Jr. Philharmonic Orchestra plays tribute to founder Ernst Katz

Luminaries such as Dick Van Dyke, Stefanie Powers, Ed Asner join in the tribute to the late Ernst Katz of Malibu.

By Jimy Tallal / Special to The Malibu Times

The Jr. Philharmonic Orchestra’s 73rd anniversary concert took place last Wednesday at the Walt Disney Concert Hall in downtown Los Angeles-the first time in its history without its founder, the late Ernst Katz, who died last year.

The evening was a tribute to his memory, featuring Katz’s nephew Gary S. Greene as conductor.

“The tribute concert was not just a memorial [for the audience], it was a memorial for the orchestra members as well and helped them work through the sadness of his passing,” trumpet player and Jr. Philharmonic alumnus Steve Ravaglioli said.

Greene added, “He dedicated his entire life to young people in music. It was a labor of love. He never got paid.”

Katz was the son of Russian immigrants and a child prodigy. At age 22, already 10 years into his career as a concert pianist, he founded the Little Symphony specifically for young people in Los Angeles in 1937. He wanted to give youth a chance to be heard, and did just that for the next 72 years. The organization later became known as the California Youth Symphony and then the Junior Philharmonic Orchestra.

Even today, Ravaglioli said, “There may be other youth orchestras, but they charge fees. There are no others like this anywhere.”

Katz himself had said, “The Jr. Philharmonic is non commercial and is not a business. Music transcends everything. It builds hope where hope doesn’t exist.”

Over the decades, the Jr. Philharmonic Orchestra has given invaluable experience to thousands of advanced musicians ages 12 to 25, including many from disadvantaged backgrounds. Most stay for three to four years before going off to college. Some alumni have gone on to play in orchestras throughout the world, some even conducting. One, a trumpet prodigy by the name of Michael “Flea” Balzary, went on to become a member of the Red Hot Chili Peppers, and currently lives in Malibu.

Malibu High School student Alissa Myer has been playing flute and piccolo for the Jr. Phil during her sophomore and junior years.

“I’ve learned to work collaboratively with the orchestra, [recognizing] who has the melody and how to showcase others,” she said. “It’s raised my standards for playing, because all of the other musicians are so [advanced]. It’s made me work harder trying to master a piece.”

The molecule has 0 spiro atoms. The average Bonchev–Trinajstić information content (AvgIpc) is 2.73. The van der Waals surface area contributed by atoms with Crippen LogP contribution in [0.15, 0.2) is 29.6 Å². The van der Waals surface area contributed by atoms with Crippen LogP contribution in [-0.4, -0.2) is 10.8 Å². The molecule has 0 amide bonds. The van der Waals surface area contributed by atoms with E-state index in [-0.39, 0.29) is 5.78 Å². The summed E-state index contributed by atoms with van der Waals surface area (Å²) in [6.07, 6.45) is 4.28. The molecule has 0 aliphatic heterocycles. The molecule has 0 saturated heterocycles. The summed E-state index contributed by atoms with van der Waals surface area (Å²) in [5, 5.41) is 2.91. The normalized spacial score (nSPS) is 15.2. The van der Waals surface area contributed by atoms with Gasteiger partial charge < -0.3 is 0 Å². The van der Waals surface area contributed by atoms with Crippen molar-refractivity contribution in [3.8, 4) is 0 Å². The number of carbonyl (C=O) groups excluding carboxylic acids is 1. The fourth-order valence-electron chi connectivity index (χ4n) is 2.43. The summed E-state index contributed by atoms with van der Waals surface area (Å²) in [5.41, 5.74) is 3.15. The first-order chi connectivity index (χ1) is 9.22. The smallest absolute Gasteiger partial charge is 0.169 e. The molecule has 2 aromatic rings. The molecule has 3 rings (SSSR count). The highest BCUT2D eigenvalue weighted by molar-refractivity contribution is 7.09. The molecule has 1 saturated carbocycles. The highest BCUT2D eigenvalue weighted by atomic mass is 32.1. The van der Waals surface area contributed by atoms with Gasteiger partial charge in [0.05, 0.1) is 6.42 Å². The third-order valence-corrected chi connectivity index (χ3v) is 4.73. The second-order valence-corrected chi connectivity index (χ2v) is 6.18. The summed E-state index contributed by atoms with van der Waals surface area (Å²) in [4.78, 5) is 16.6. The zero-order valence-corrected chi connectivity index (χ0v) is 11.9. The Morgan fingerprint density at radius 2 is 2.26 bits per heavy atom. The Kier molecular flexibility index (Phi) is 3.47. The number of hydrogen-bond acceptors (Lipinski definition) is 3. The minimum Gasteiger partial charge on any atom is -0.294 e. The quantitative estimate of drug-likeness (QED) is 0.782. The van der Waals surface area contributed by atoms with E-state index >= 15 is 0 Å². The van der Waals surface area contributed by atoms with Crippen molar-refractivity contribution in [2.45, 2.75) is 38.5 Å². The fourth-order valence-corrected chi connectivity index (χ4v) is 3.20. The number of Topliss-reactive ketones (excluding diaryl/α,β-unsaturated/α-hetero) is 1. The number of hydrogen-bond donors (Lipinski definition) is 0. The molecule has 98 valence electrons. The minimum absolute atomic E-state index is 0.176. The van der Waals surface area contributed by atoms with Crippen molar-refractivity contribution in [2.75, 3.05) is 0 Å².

Myer met Katz when he and his nephew Greene conducted her audition. “He was great,” she said. “You could tell he was really listening and still so connected to the music.”

Even in his mid-90s, Meyer said, “He sometimes came to rehearsals, and would wave and say hi.”

Myer had to wait a month to find out she was selected. When the phone rang and she saw Greene’s name on the caller ID, she thought, “Yes!”

“I was so happy. I was very excited.”

Only one out of every seven who audition for the Jr. Phil is chosen.

Rehearsals take place every Wednesday evening during the school year in Beverly Hills, along with three performances.

Myer said, “It’s a big commitment if you’re living in Malibu,” but “it’s the highlight of my week. It was the one [time] I wasn’t feeling pressure, and I could enjoy being in the middle of this group of people. It was very healing in the middle of the stress I had at school with AP classes, etc. It was just hard dealing with homework on those rehearsal nights.”

Some of the young musicians travel up to 100 miles for weekly rehearsals.

Ravaglioli, with his wife Bonnie Lockrem, who are both Malibu elementary school instrumental music instructors, participated in this year’s tribute concert as alumni members, with Ravaglioli on trumpet and Lockrem on violin. Both teachers had instructed Myer when she was in elementary school. Lockrem was familiar with the Jr. Phil because her father had played in it.

Ravaglioli said he observed Katz for more than 20 years after “one of my students in the 1980s was in the group. I like what he offered the students, and he had very high expectations of them: punctuality, practice and perseverance. “He was an excellent role model,” Ravaglioli continued. “He spoke eloquently, dressed well and treated the students with respect. He was very positive and nurturing toward the students. I’m touched by the alumni who return to play after so many years.”

The baton for the Jr. Philharmonic has now literally been passed to Greene, who became full-time conductor three years ago, and was concertmaster many years before that. Greene said every one of the numbers in the tribute concert was carefully chosen.

“It was a very personal musical program. I had my uncle’s scores in front of me,” Greene said. “He loved “Carmen” and “March Slav” was the piece everyone auditioned on. Dick Van Dyke, another Malibuite, has performed with us on numerous occasions, and Richard Sherman had given the orchestra the world premiere of his song, ‘It’s a Small World.’”

“I like to watch Gary work and teach students,” Ravaglioli said. “It’s fun for me to see someone else teaching music. He’s not only teaching music, but also teaching life skills to help students succeed. I appreciate what Gary has done for the orchestra. He’s a lawyer and he has a family and a business, and he’s a very busy man. [He] dedicates his life to carrying on the tradition begun by his uncle.”

More information on the Junior Philharmonic Orchestra can be found online at jrphil.org

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